Regarding surgery, early full ROM and excellent wound healing are predictors of good outcomes. For CIPN, an earlier resolution of symptoms can be predictive of a better overall recovery of sensation and pain, because severe symptoms may persist for longer.4 For radiation effects, early full ROM and minimal skin burning may have a better outcome.

Professional Issues

Assuring early access to rehabilitation interventions will ultimately improve the patients’ quality of life. Ongoing surveillance of rehabilitation needs, excellent relationships with surgical and medical oncologists, and effective communication skills are important for physiatrists in this field.

3. REHABILITATION MANAGEMENT AND TREATMENTS

Available or current treatment guidelines:

A core panel of cancer rehabilitation experts supported by the American Cancer Society (ACS) published clinical practice guidelines for breast cancer rehabilitation, including postoperative issues and CIPN.6 While specific to breast cancer, these guidelines can be used as framework for many cancer-related issues that span tumor type. The National Comprehensive Cancer Network has guidelines for clinical practice based on tumor type and common symptoms, such as pain and cancer-related fatigue.7

At different disease stages:

Postoperative issues
Immediately after surgery, exercise precautions may be necessary to allow for wound healing.3 However, early referral to a structured and progressive physical therapy (PT) program can improve ROM and shoulder dysfunction.3 Recent studies of supervised, progressive strengthening and aerobic exercise in breast cancer showed that exercise preserved aerobic capacity, improved self-esteem, and did not increase the incidence of lymphedema.8,9 There is increasing evidence that exercise is beneficial, even in the palliative stage of cancer.10

CIPN
Pharmacologic treatment with anticonvulsants (gabapentin, pregabalin, carbamazepine) and antidepressants (tricyclics, venlafaxine, duloxetine) can reduce neuropathic pain associated with CIPN.2 A recent systematic review has suggested that there may be a role for natural products (i.e. vitamin E, glutamine, etc.) and complimentary therapies (i.e. acupuncture) to prevent and treat CIPN. PT can improve balance and gait mechanics, and may issue adaptive equipment to improve stability.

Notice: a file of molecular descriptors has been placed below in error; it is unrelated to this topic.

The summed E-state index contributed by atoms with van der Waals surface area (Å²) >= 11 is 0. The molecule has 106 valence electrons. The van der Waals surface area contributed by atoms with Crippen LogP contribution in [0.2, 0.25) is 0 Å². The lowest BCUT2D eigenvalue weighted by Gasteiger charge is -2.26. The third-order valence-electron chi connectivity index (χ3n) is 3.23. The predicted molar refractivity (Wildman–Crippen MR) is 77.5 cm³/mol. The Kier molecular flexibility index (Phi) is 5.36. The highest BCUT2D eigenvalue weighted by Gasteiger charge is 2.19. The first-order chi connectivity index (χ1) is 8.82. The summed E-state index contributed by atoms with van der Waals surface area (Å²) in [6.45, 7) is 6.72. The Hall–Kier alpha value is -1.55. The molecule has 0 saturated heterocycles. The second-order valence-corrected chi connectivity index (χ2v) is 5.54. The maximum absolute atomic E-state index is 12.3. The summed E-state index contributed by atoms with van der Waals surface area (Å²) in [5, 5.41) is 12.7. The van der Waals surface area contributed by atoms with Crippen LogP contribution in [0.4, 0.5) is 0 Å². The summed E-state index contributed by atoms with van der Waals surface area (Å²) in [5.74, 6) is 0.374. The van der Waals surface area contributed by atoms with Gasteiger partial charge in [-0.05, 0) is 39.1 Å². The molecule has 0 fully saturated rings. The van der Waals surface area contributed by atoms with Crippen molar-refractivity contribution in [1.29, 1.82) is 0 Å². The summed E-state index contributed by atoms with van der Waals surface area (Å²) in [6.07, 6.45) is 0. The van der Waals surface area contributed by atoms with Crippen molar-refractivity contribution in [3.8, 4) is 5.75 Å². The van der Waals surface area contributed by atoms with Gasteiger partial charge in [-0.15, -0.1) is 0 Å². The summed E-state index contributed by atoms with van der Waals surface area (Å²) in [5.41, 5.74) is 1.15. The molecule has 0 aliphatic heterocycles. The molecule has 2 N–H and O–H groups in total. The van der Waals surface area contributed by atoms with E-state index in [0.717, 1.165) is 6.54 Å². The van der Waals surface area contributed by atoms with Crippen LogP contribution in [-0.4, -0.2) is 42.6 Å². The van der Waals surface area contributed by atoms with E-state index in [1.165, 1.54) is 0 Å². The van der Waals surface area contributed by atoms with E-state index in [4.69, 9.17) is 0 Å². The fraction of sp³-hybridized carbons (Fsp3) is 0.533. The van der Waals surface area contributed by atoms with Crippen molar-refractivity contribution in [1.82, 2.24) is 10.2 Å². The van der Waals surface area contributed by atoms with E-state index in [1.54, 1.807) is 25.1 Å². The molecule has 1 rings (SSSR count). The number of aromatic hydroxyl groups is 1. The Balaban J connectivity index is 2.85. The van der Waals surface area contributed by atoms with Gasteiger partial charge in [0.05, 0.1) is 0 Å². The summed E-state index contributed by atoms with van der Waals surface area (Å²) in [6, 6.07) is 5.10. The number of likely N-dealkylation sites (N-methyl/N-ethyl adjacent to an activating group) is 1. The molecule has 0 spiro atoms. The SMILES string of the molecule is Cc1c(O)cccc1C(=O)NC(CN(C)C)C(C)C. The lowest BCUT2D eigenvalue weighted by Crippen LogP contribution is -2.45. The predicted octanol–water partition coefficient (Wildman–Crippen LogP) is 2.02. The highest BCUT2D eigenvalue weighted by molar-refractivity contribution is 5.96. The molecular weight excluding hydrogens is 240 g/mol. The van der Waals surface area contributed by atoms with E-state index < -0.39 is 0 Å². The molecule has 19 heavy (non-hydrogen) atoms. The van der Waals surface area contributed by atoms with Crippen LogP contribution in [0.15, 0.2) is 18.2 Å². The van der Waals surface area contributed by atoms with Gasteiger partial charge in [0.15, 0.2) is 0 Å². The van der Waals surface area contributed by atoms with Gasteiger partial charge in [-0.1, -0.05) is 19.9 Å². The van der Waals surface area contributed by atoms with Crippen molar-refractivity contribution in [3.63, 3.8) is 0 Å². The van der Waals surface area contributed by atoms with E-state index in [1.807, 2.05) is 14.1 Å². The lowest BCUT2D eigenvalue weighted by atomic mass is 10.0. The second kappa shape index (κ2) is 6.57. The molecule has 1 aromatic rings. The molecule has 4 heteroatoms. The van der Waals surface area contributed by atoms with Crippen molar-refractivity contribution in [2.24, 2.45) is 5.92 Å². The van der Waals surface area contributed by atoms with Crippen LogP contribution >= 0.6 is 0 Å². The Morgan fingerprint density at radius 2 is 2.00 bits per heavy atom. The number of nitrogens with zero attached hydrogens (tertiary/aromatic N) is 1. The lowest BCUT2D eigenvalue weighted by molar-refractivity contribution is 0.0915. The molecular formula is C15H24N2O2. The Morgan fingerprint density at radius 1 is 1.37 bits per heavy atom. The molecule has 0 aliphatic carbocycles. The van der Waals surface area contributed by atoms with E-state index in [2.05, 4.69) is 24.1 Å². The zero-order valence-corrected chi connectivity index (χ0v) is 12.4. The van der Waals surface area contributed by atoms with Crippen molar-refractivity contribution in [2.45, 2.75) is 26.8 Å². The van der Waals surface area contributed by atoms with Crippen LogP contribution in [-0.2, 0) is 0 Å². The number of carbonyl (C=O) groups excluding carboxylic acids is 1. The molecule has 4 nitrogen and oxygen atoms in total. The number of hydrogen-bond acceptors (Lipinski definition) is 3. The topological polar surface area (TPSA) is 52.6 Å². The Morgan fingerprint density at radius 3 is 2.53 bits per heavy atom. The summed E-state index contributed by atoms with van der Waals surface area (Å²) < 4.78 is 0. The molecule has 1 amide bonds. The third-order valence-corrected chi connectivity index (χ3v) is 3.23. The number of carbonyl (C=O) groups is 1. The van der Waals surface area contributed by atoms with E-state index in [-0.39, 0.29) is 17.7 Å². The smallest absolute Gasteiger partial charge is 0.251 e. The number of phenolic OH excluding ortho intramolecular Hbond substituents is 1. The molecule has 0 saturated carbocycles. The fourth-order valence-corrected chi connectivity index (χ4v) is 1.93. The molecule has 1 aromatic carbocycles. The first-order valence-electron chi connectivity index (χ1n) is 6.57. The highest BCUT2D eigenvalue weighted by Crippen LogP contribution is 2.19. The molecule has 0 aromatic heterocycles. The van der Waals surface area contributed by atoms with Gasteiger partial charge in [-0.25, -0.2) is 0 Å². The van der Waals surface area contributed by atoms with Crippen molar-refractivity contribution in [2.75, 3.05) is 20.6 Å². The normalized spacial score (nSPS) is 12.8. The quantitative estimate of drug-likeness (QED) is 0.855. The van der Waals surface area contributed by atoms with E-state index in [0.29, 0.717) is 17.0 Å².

RIBP
Rehabilitation should focus on adaptive and compensatory techniques that maximize the patient’s strength, reduce pain and preserve function. Although controversial, elective amputation is a consideration for chronic flail arm but may not reduce pain.

Coordination of care

Effective communication and ongoing relationships with the medical and surgical oncology team will ensure early access to rehabilitation interventions for cancer patients. The ACS, Institute of Medicine, and other organizations have recently highlighted the importance of providing cancer survivors with the necessary resources to regain function and quality of life after cancer treatment.11,12 Physiatrists must partner with the oncology community to monitor, preserve, and improve the functional health of cancer patients.

Patient & family education

Patient-oriented education must be provided regarding precautions for poor sensation as a result of CIPN and RIBP, maintaining mobility after surgery or radiation, and expected outcomes with treatment.

Emerging/unique Interventions

PRO measures have been developed for many cancer-specific issues. The Functional Assessment of Cancer Therapy is a questionnaire developed to assess physical, social, emotional, and functional well-being in cancer patients, and has additional subscales available for specific tumor types and cancer-related impairments including fatigue, lymphedema, and neurotoxicity. The Disabilities of Arm, Shoulder and Hand scale, the Simple Shoulder Test, and the Upper Extremity Functional Index are other tools specific to arm function. The BREAST-Q is a breast cancer surgery-specific tool used to assess chest, upper body, and trunk/abdomen dysfunction.

Translation into practice: practice “pearls”/performance improvement in practice (PIPs)/changes in clinical practice behaviors and skills

A comprehensive cancer-related history, symptom inventory, functional assessment, and thorough musculoskeletal and neurologic exam will identify sequelae of cancer treatments, and should be performed in every cancer patient at multiple points along the disease trajectory.6 Regardless of subspecialty interest, all physiatrists need these skills as an increasing number of cancer survivors are seen throughout the scope of rehabilitation practice settings.